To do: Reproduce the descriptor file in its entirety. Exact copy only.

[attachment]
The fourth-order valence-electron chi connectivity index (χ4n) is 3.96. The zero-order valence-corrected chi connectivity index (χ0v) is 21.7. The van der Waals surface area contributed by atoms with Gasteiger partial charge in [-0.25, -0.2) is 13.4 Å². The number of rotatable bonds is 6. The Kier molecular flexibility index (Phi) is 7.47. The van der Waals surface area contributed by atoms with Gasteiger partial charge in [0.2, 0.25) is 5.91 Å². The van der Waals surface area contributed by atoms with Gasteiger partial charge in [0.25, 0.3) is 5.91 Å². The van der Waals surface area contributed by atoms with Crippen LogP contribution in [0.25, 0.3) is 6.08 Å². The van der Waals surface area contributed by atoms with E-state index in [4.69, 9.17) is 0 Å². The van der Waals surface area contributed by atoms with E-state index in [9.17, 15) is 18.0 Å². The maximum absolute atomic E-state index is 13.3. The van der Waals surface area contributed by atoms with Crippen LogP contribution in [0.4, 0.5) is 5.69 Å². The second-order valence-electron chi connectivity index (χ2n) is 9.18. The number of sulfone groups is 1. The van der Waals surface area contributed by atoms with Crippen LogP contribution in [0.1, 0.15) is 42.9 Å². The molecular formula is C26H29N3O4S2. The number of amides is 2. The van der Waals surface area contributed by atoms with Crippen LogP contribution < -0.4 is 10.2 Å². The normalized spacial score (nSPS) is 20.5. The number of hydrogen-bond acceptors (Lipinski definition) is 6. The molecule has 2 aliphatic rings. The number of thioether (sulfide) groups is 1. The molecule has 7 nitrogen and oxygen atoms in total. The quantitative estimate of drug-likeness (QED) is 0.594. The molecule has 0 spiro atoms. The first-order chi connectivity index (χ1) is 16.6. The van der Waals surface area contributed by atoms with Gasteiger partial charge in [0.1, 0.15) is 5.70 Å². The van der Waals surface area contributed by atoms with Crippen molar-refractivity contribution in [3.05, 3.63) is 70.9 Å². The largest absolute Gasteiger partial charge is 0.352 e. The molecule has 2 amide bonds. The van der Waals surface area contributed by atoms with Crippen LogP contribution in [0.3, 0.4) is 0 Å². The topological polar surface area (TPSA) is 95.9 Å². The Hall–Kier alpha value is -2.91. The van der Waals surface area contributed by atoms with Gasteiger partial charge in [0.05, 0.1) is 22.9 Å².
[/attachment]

The fourth-order valence-electron chi connectivity index (χ4n) is 3.96. The zero-order valence-corrected chi connectivity index (χ0v) is 21.7. The van der Waals surface area contributed by atoms with Gasteiger partial charge in [-0.25, -0.2) is 13.4 Å². The number of rotatable bonds is 6. The Kier molecular flexibility index (Phi) is 7.47. The van der Waals surface area contributed by atoms with Gasteiger partial charge in [0.2, 0.25) is 5.91 Å². The van der Waals surface area contributed by atoms with Gasteiger partial charge in [0.25, 0.3) is 5.91 Å². The van der Waals surface area contributed by atoms with Crippen LogP contribution in [0.25, 0.3) is 6.08 Å². The van der Waals surface area contributed by atoms with E-state index in [4.69, 9.17) is 0 Å². The van der Waals surface area contributed by atoms with E-state index in [9.17, 15) is 18.0 Å². The maximum absolute atomic E-state index is 13.3. The van der Waals surface area contributed by atoms with Crippen LogP contribution in [0.4, 0.5) is 5.69 Å². The second-order valence-electron chi connectivity index (χ2n) is 9.18. The number of sulfone groups is 1. The van der Waals surface area contributed by atoms with Crippen LogP contribution in [0.1, 0.15) is 42.9 Å². The molecular formula is C26H29N3O4S2. The number of amides is 2. The van der Waals surface area contributed by atoms with Crippen LogP contribution < -0.4 is 10.2 Å². The normalized spacial score (nSPS) is 20.5. The number of hydrogen-bond acceptors (Lipinski definition) is 6. The molecule has 2 aliphatic rings. The number of thioether (sulfide) groups is 1. The molecule has 7 nitrogen and oxygen atoms in total. The quantitative estimate of drug-likeness (QED) is 0.594. The molecule has 0 spiro atoms. The first-order chi connectivity index (χ1) is 16.6. The van der Waals surface area contributed by atoms with Gasteiger partial charge in [0.1, 0.15) is 5.70 Å². The van der Waals surface area contributed by atoms with Crippen molar-refractivity contribution in [3.05, 3.63) is 70.9 Å². The largest absolute Gasteiger partial charge is 0.352 e. The molecule has 2 amide bonds. The van der Waals surface area contributed by atoms with Crippen LogP contribution in [0.3, 0.4) is 0 Å². The topological polar surface area (TPSA) is 95.9 Å². The Hall–Kier alpha value is -2.91. The van der Waals surface area contributed by atoms with Gasteiger partial charge in [0.05, 0.1) is 22.9 Å².